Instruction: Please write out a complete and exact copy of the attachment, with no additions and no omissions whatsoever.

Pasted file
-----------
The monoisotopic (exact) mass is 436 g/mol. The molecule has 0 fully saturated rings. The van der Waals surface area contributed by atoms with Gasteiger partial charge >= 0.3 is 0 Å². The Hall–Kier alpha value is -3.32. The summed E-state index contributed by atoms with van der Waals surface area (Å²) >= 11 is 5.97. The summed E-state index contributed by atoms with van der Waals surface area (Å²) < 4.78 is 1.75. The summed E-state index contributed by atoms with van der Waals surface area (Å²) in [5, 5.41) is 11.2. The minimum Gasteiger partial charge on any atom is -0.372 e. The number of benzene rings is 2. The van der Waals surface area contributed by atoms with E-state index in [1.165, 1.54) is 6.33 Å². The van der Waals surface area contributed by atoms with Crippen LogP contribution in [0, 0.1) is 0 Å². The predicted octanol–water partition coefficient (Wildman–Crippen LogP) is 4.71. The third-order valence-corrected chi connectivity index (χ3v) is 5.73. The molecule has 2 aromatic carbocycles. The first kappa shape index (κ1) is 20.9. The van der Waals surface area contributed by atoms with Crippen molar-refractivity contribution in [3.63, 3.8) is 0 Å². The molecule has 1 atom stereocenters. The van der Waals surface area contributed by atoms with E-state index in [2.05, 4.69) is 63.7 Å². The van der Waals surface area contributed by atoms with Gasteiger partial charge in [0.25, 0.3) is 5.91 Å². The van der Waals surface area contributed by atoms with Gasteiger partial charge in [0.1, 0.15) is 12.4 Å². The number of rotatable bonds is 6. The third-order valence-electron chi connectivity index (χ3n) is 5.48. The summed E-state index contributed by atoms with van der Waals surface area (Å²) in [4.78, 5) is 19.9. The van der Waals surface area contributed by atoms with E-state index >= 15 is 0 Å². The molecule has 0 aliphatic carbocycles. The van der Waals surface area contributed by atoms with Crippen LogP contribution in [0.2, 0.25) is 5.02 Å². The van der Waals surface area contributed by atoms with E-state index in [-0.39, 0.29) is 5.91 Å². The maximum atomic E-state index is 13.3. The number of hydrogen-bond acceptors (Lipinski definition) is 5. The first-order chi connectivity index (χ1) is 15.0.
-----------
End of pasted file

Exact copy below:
The monoisotopic (exact) mass is 436 g/mol. The molecule has 0 fully saturated rings. The van der Waals surface area contributed by atoms with Gasteiger partial charge >= 0.3 is 0 Å². The Hall–Kier alpha value is -3.32. The summed E-state index contributed by atoms with van der Waals surface area (Å²) >= 11 is 5.97. The summed E-state index contributed by atoms with van der Waals surface area (Å²) < 4.78 is 1.75. The summed E-state index contributed by atoms with van der Waals surface area (Å²) in [5, 5.41) is 11.2. The minimum Gasteiger partial charge on any atom is -0.372 e. The number of benzene rings is 2. The van der Waals surface area contributed by atoms with E-state index in [1.165, 1.54) is 6.33 Å². The van der Waals surface area contributed by atoms with Crippen LogP contribution in [0, 0.1) is 0 Å². The predicted octanol–water partition coefficient (Wildman–Crippen LogP) is 4.71. The third-order valence-corrected chi connectivity index (χ3v) is 5.73. The molecule has 2 aromatic carbocycles. The first kappa shape index (κ1) is 20.9. The van der Waals surface area contributed by atoms with Crippen molar-refractivity contribution in [3.63, 3.8) is 0 Å². The molecule has 1 atom stereocenters. The van der Waals surface area contributed by atoms with E-state index in [2.05, 4.69) is 63.7 Å². The van der Waals surface area contributed by atoms with Gasteiger partial charge in [0.25, 0.3) is 5.91 Å². The van der Waals surface area contributed by atoms with Gasteiger partial charge in [0.1, 0.15) is 12.4 Å². The number of rotatable bonds is 6. The third-order valence-electron chi connectivity index (χ3n) is 5.48. The summed E-state index contributed by atoms with van der Waals surface area (Å²) in [4.78, 5) is 19.9. The van der Waals surface area contributed by atoms with E-state index >= 15 is 0 Å². The molecule has 0 aliphatic carbocycles. The van der Waals surface area contributed by atoms with Crippen LogP contribution in [0.2, 0.25) is 5.02 Å². The van der Waals surface area contributed by atoms with E-state index in [-0.39, 0.29) is 5.91 Å². The maximum atomic E-state index is 13.3. The number of hydrogen-bond acceptors (Lipinski definition) is 5. The first-order chi connectivity index (χ1) is 15.0.